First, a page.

The key role of Entrepreneurs
So in order to counter that entropy, to mix all three ingredients and tie them together in the long term, it takes, well, an entrepreneurial ecosystem. And the only ones able to build it are—you guessed right—the Entrepreneurs themselves, those whom Babak Nivi defines as having “the ability to serve a customer at the highest level of quality and scale, simultaneously”. They initiate the best practices, overcome the obstacles and finally build the institutions that become the pillars of an entrepreneurial economy.
Consider the three cases that follow.
A playground economy turning into an entrepreneurial economy. It happened in Israel. The book Startup Nation tells us about those Israeli aspiring Entrepreneurs who, in the 1980s, built superb products but failed to market them to would-be customers. They weren’t short in know-how (even less so after the collapse of the Soviet Union, which brought many top-notch scientists to Israel), nor were they short in rebellion (what with the famous chutzpah and all). But there was no capital: Israel was a playground economy at that time. Then, working with the Entrepreneurs, the Israeli government designed the Yozma program to attract American venture capital and turn Israel into an entrepreneurial ecosystem. Everything changed from that point on.
A financial economy turning into an entrepreneurial economy. Here, we have London. The British government has a very simple reasoning: if London is the European capital of the financial sector, then it should become the European capital of innovation and technology in the financial sector. The first « FinTech » Entrepreneurs benefited from favorable conditions in the City (an economy already specialized in finance and with a great deal of capital), then attracted talent from all over the European Union, thanks to a very welcoming immigration policy towards citizens of other member states. London already had quite a high level of capital and rebellion (after all, England is home to the punk movement). The first Entrepreneurs, supported by the government, did what had to be done to overcome the deficit in know-how.
An efficiency economy turning into an entrepreneurial economy. This happened at the dawn of the Silicon Valley. Did you know that Fairchild Semiconductor, the company that became both the matrix of the modern Silicon Valley and an inspiring precedent for all its Entrepreneurs, was a subsidiary of an established East Coast company called Fairchild Camera and Instrument? At one point, Robert Noyce and Gordon Moore couldn’t stand the constraints imposed by their corporate parent (which clearly favored efficiency above entrepreneurship) and decided to leave and start Intel. Their own personal touch of rebellion was enough to transform the local ecosystem and give birth to the fastest-growing entrepreneurial economy in the world.
In each case, a virtuous circle was initiated. In Israel, the combination of know-how and rebellion attracted foreign capital, with a little help from the government. In London, capital itself helped buy know-how thanks to the freedom of circulation in the European Union. What is probably more difficult to ignite is rebellion, which really depends on courageous, pioneering individuals who bear all the risks where entrepreneurial institutions are still lacking.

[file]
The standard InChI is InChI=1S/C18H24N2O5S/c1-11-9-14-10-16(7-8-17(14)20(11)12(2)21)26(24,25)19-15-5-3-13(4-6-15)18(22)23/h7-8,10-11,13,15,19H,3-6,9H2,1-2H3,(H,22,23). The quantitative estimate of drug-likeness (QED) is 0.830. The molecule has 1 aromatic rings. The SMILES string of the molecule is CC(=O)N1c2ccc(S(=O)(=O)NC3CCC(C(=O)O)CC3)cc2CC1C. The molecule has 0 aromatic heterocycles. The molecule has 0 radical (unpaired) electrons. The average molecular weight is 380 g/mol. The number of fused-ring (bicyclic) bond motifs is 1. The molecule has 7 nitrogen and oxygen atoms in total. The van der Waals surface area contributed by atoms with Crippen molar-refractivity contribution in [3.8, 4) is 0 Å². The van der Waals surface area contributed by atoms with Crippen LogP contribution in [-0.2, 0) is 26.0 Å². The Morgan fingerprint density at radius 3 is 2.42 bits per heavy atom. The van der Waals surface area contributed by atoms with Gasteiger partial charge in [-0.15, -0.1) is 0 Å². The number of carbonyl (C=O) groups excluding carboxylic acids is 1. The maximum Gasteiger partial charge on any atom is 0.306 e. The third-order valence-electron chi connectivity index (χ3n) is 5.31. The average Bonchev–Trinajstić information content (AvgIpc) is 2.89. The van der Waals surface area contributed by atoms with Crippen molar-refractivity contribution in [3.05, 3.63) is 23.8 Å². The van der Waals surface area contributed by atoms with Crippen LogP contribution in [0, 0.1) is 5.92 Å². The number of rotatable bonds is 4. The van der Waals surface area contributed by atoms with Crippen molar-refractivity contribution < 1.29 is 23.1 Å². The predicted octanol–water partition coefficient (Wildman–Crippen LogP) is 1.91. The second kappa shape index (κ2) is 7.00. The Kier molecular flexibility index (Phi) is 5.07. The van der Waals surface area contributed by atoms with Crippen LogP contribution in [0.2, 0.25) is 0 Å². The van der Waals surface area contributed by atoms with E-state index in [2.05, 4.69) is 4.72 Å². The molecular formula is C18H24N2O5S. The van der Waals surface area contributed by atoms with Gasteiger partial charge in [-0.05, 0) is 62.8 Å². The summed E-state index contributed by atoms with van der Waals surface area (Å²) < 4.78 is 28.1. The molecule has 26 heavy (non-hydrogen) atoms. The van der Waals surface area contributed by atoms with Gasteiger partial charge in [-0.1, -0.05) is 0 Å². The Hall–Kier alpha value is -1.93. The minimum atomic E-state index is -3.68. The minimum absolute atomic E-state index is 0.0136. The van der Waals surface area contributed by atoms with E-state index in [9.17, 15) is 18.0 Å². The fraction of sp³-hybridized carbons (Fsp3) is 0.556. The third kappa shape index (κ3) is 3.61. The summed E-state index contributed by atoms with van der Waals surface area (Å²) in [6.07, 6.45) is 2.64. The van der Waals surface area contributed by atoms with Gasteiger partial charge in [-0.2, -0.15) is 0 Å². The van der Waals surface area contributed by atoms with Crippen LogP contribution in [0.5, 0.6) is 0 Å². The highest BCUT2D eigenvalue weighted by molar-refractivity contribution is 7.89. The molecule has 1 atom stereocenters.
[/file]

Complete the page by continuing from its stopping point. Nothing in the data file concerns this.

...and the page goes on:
The idea that it takes Entrepreneurs to create an entrepreneurial ecosystem sounds like a tautology. Yet we must continue to hammer on this point. Many initiatives to create an entrepreneurial economy in the past came from the government or big established corporations. As Josh Lerner proved in a remarkable book, every one of those initiatives fell through (I insist: systematically, in every case, without exception, at a 100% rate, this led to a failure). In none of these cases did the government or established companies manage to create an entrepreneurial economy by using a methodical and planned approach. (In France, Sophia-Antipolis is a case in point, as are all the later efforts to artificially create such clusters.) This is the reason why you have to rely on the Entrepreneurs and stimulate their ambition at the highest level possible.
There’s an empirical law here, one that Brad Feld formalized in his 'Boulder Thesis' and one that also inspired us to start TheFamily: only Entrepreneurs who combine long-term vision with short-term flexibility can inspire and grow an entrepreneurial economy. If you have the ingredients, let the Entrepreneurs cook them! That is precisely when heterogeneous elements can mash themselves into a system, built by Entrepreneurs for Entrepreneurs.
It should be noted that an entrepreneurial economy takes off more easily where other parts of the economy are not so strong. It’s difficult to be contrarian where a certain type of value creation is at its strongest. You can’t beat the financial economy in New York, but you can beat it in California, with government contracts covering the build-up. Even Michael Milken had to be in California to invent and implement high-yield bonds! London may be an exception here—providing radical financial innovation at the heart of the financial sector in Europe— but the success of the London FinTech sector has yet to be proven and what’s more, ensuring it takes the active support of the government because finance is a highly regulated sector (yes, it is).